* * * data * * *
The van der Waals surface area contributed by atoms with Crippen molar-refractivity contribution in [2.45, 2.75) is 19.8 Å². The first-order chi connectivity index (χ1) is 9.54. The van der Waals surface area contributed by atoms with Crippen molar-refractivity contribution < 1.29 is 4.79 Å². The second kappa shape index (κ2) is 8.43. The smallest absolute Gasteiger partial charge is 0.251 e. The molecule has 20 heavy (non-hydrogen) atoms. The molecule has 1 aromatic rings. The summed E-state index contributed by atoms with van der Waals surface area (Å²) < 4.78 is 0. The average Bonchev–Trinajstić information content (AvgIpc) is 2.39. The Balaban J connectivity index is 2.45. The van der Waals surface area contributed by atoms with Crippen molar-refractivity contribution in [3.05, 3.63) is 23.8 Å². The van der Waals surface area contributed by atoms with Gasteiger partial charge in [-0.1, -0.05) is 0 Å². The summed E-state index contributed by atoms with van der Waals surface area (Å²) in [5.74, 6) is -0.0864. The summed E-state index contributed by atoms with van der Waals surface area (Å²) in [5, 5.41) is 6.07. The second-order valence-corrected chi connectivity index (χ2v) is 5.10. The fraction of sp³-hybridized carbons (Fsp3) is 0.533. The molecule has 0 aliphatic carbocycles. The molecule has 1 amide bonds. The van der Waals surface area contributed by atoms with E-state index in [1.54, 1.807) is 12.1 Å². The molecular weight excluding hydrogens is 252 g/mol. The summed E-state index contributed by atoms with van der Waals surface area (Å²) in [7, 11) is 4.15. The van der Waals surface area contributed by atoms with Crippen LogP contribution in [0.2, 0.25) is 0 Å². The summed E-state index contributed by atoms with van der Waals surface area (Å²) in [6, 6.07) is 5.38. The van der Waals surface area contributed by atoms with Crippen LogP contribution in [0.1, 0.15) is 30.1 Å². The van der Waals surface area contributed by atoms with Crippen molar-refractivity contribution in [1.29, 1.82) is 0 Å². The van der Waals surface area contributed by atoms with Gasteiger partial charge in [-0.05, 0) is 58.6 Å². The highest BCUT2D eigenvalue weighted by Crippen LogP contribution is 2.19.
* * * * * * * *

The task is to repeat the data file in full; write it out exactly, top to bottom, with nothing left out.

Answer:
The van der Waals surface area contributed by atoms with Crippen molar-refractivity contribution in [2.45, 2.75) is 19.8 Å². The first-order chi connectivity index (χ1) is 9.54. The van der Waals surface area contributed by atoms with Crippen molar-refractivity contribution < 1.29 is 4.79 Å². The second kappa shape index (κ2) is 8.43. The smallest absolute Gasteiger partial charge is 0.251 e. The molecule has 20 heavy (non-hydrogen) atoms. The molecule has 1 aromatic rings. The summed E-state index contributed by atoms with van der Waals surface area (Å²) < 4.78 is 0. The average Bonchev–Trinajstić information content (AvgIpc) is 2.39. The Balaban J connectivity index is 2.45. The van der Waals surface area contributed by atoms with Crippen molar-refractivity contribution in [3.05, 3.63) is 23.8 Å². The van der Waals surface area contributed by atoms with Gasteiger partial charge in [-0.1, -0.05) is 0 Å². The summed E-state index contributed by atoms with van der Waals surface area (Å²) in [5.74, 6) is -0.0864. The summed E-state index contributed by atoms with van der Waals surface area (Å²) in [5, 5.41) is 6.07. The second-order valence-corrected chi connectivity index (χ2v) is 5.10. The fraction of sp³-hybridized carbons (Fsp3) is 0.533. The molecule has 0 aliphatic carbocycles. The molecule has 1 amide bonds. The van der Waals surface area contributed by atoms with E-state index in [1.54, 1.807) is 12.1 Å². The molecular weight excluding hydrogens is 252 g/mol. The summed E-state index contributed by atoms with van der Waals surface area (Å²) in [7, 11) is 4.15. The van der Waals surface area contributed by atoms with Crippen LogP contribution in [0.2, 0.25) is 0 Å². The summed E-state index contributed by atoms with van der Waals surface area (Å²) in [6, 6.07) is 5.38. The van der Waals surface area contributed by atoms with Crippen LogP contribution in [0.1, 0.15) is 30.1 Å². The van der Waals surface area contributed by atoms with Crippen molar-refractivity contribution in [1.29, 1.82) is 0 Å². The van der Waals surface area contributed by atoms with Gasteiger partial charge in [-0.05, 0) is 58.6 Å². The highest BCUT2D eigenvalue weighted by Crippen LogP contribution is 2.19.